July 20, 2019

Why We Say "People of Color"

“Last week, former Starbucks CEO and 2020 presidential hopeful Howard Schultz drew outrage—not over policy positions or campaign slogans or even his company’s chronically burnt French roast, but word choice. In a clip from a January CNBC Q&A that surfaced on Twitter, Schultz was asked whether he thought that billionaires had too much influence on American public life. He responded, “The moniker billionaire now has become the catchphrase. I would rephrase that, and I would say that people of means have been able to leverage their wealth and their interest in ways that are unfair, and I think that … directly speaks to the special interests that are paid for by people of wealth and corporations who are looking for influence.”

To me, this quote and Schultz’s larger statement show him relatively clearly, if weakly, responding that rich people do have too much influence and that fixating only on billionaires would be too narrow of a focus. But that was not the consensus of the progressive internet. Instead, many came away with the impression that Schultz thinks that billionaire is a pejorative, and that we should all be nicer to folks like him by using the softer people of means.

Regardless of what Schultz really meant, it’s worth considering why we are so ready to hear people of means as a slimy obfuscation rather than as a neutral rephrasing or expansion of the category of person in question. Because that readiness speaks to a larger linguistic problem that has implications far beyond the primaries.

The “people of/with x” formulation—wherein people who have some quality, like size or disability, are condensed into a solid noun—has become increasingly common (particularly on the left) since the 1990s. The sentiment behind that semantic shift is the same one that underlies the move from terms like “victims of HIV” and “homeless” to ones like “people living with HIV” and “living unhoused,” respectively. Or the move from “disabled people” or “handicapped people” to “people with disabilities.” It is a euphemistic linguistic model that intends to center humanity separate from situation or identity, and it is a model that creates new terms that are supposed to, as John McWhorter wrote for Slate in 2016, “rise above pejorative connotations that society has linked to the thing in question.” Its biggest success story might be the phrase people of color.”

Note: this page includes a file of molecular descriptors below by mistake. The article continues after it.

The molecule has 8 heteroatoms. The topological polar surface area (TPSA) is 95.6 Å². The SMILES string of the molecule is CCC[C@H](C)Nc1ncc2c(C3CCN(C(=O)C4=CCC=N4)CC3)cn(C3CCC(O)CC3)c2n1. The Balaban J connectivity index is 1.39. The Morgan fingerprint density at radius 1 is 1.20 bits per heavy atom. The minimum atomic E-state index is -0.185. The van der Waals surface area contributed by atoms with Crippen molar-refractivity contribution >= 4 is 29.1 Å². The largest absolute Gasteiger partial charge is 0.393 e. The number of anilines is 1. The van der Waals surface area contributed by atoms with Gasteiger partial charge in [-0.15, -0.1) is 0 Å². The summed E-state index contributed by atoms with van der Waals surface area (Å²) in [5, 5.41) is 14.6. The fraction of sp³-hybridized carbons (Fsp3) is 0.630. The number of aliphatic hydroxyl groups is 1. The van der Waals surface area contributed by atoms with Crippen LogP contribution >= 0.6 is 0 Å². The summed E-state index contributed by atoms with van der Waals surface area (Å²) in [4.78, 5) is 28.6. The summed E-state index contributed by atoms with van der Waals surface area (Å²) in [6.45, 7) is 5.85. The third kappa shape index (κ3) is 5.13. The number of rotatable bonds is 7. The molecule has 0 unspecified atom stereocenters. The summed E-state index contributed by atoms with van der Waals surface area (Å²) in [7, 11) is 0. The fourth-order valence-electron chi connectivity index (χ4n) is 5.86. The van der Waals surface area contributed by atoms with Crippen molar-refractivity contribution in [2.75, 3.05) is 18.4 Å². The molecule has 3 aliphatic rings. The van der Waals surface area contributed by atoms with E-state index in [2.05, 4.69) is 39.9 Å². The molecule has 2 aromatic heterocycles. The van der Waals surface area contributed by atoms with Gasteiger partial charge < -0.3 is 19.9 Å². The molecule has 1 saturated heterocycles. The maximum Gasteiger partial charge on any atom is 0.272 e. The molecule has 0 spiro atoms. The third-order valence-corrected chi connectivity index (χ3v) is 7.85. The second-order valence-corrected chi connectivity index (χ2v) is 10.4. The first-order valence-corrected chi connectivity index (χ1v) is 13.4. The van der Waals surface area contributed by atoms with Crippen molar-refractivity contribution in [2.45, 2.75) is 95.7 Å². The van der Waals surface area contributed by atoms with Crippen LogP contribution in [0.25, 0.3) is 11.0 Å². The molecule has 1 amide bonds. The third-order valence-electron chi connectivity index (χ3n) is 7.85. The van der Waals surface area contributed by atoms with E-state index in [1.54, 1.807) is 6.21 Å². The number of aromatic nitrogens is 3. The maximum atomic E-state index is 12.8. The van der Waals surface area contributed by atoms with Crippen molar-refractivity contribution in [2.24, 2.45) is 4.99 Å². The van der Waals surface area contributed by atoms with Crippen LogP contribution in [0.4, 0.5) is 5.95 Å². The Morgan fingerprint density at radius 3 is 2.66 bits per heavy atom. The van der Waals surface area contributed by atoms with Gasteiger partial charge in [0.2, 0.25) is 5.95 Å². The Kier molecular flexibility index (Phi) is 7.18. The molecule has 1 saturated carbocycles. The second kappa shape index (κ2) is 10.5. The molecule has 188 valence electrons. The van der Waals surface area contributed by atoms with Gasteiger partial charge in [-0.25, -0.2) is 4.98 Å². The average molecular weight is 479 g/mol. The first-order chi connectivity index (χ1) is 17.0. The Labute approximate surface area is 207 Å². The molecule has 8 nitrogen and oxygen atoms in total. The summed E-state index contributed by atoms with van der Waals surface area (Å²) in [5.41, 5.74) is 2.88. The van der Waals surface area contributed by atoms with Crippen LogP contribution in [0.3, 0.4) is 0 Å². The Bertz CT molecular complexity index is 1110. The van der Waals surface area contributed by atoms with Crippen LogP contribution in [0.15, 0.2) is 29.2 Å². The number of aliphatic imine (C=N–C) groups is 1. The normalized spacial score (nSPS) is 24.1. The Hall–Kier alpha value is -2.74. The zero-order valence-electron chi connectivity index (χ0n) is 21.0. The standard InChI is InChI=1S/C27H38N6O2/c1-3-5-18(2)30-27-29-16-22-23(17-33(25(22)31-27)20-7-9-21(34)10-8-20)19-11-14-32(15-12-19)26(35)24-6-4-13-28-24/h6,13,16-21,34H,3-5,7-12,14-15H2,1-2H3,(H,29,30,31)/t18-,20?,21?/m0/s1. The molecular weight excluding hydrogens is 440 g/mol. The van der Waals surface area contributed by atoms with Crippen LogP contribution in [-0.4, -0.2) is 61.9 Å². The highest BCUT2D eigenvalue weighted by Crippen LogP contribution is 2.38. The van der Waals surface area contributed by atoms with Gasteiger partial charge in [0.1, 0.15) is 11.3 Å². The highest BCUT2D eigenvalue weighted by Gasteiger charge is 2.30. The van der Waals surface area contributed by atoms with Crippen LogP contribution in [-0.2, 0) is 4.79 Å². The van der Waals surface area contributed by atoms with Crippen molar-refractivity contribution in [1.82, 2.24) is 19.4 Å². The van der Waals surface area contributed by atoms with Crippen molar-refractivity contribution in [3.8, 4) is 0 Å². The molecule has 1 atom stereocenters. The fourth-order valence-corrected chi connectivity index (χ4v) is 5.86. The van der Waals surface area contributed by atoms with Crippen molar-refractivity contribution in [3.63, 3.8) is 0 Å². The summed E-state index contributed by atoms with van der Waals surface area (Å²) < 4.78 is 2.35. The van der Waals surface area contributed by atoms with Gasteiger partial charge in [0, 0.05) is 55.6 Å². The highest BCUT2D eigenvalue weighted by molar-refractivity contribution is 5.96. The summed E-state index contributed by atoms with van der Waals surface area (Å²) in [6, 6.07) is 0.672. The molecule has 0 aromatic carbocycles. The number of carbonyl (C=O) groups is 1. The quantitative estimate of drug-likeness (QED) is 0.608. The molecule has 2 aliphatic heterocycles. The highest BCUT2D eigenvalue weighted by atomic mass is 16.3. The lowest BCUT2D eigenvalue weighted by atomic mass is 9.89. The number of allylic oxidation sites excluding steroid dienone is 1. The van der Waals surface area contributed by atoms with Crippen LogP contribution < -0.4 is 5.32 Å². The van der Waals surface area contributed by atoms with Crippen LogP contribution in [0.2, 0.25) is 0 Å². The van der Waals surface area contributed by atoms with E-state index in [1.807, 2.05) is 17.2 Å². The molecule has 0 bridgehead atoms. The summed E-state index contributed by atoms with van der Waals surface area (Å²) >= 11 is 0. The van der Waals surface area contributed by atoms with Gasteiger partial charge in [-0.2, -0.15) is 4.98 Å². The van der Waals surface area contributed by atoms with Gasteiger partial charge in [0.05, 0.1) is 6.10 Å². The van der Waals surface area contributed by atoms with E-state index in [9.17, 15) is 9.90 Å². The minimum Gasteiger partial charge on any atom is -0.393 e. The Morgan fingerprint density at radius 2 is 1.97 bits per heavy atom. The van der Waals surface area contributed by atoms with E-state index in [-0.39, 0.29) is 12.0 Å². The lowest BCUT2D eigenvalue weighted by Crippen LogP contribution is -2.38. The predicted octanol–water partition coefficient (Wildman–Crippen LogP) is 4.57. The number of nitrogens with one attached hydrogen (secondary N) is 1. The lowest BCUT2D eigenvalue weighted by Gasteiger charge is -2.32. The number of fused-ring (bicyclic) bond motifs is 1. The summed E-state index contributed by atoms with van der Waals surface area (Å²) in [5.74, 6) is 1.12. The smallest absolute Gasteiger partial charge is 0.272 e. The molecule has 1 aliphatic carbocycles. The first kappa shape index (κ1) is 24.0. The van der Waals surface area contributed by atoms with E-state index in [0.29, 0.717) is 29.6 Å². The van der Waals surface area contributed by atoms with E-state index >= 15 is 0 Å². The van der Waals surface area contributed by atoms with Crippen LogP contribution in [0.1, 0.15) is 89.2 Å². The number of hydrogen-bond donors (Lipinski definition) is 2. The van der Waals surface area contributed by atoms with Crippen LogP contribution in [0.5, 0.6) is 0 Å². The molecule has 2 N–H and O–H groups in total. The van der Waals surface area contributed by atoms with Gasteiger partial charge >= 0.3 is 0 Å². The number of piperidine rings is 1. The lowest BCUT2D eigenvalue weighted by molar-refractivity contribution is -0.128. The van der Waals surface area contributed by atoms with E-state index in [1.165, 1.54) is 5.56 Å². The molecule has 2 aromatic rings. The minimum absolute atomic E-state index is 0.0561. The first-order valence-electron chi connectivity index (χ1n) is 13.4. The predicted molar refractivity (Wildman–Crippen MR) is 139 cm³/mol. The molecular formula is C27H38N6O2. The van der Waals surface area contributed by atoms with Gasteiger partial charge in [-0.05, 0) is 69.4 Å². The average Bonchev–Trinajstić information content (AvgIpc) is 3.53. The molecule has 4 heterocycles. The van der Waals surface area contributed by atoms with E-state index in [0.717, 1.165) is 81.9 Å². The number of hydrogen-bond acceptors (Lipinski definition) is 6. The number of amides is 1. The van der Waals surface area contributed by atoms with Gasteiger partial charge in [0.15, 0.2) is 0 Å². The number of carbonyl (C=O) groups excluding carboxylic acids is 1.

Read more

JJ Editor's Daily Picks

"The likely successor to British Prime Minister Theresa May, Boris Johnson, has plans to subsume the government department overseeing development aid into the foreign office, effectively eliminating it. That will destroy a post-Brexit United..."

"Gerard Baker, editor-at-large at the Wall Street Journal (no reflexively anti-Trump publication) recently wrote a piece decrying Donald Trump and his foreign policy as a fount of erratic unpredictability. This essay will give the counter view...."

"On Wednesday, Congresswoman Ilhan Omar announced that she will be visiting Israel and the Palestinian territories in the coming weeks. Omar will be accompanied by Rep. Rashida Tlaib. The two freshman congresswomen have become a focal point of..."

"Netflix may have lost US subscribers for the first time since it began making its own shows, but that didn't stop the streaming giant from dropping new figures about how many people are sucked into its Adam Sandler vortex. (Spoiler: More than..."

"A few years ago, Amy Balliett, CEO of a Seattle-based design and marketing firm, noticed that as the work week slogged on, her employees’ energy and productivity wilted. “That would slump to such an extent that the same task on Monday would..."

"Over the last few days the #faceappchallenge has taken over social media. This “challenge” involves downloading a selfie-editing tool called FaceApp and using one of its filters to digitally age your face. You then post the photo of your wizened..."

"Although there are plenty of irrational aspects to life in modern America, few rival the odd fixation on lawns. Fertilizing, mowing, watering — these are all-American activities that, on their face, seem reasonable enough. But to spend hundreds..."

"Can a book change the way we think? I don’t mean that in the sense of a reader’s opinion or ideology shifting—of course the right literary work can do that. But can a book rewire the brain itself, literally changing the way one particular mind..."

"It’s our job to let kids know we see and hear them, but we’re not necessarily going to solve siblings’ conflicts for them (or else they never get the practice). When squabbles start, imagine you’re a sportscaster and describe what you see in..."

"Magali Trejo-Martinez, a 22-year-old living in Salem, Oregon, recently went on a date that was rather uninspiring. “I had dinner, had a couple margaritas, and then went home,” is how she recapped the evening. This outcome wasn’t entirely..."

"The first lunar landing was many things — a D-Day-like feat of planning and logistics, a testament to the power of man's will, an ostensible propaganda coup for NATO. It was also, I think, one of the most misunderstood events in the history of..."

"THE FIRST TIME Bernie Sanders ran for president, he didn’t talk much about being Jewish. In fact, he didn’t talk much about himself at all. His 2016 primary campaign, like his whole political career, was relentlessly focused on one topic: income..."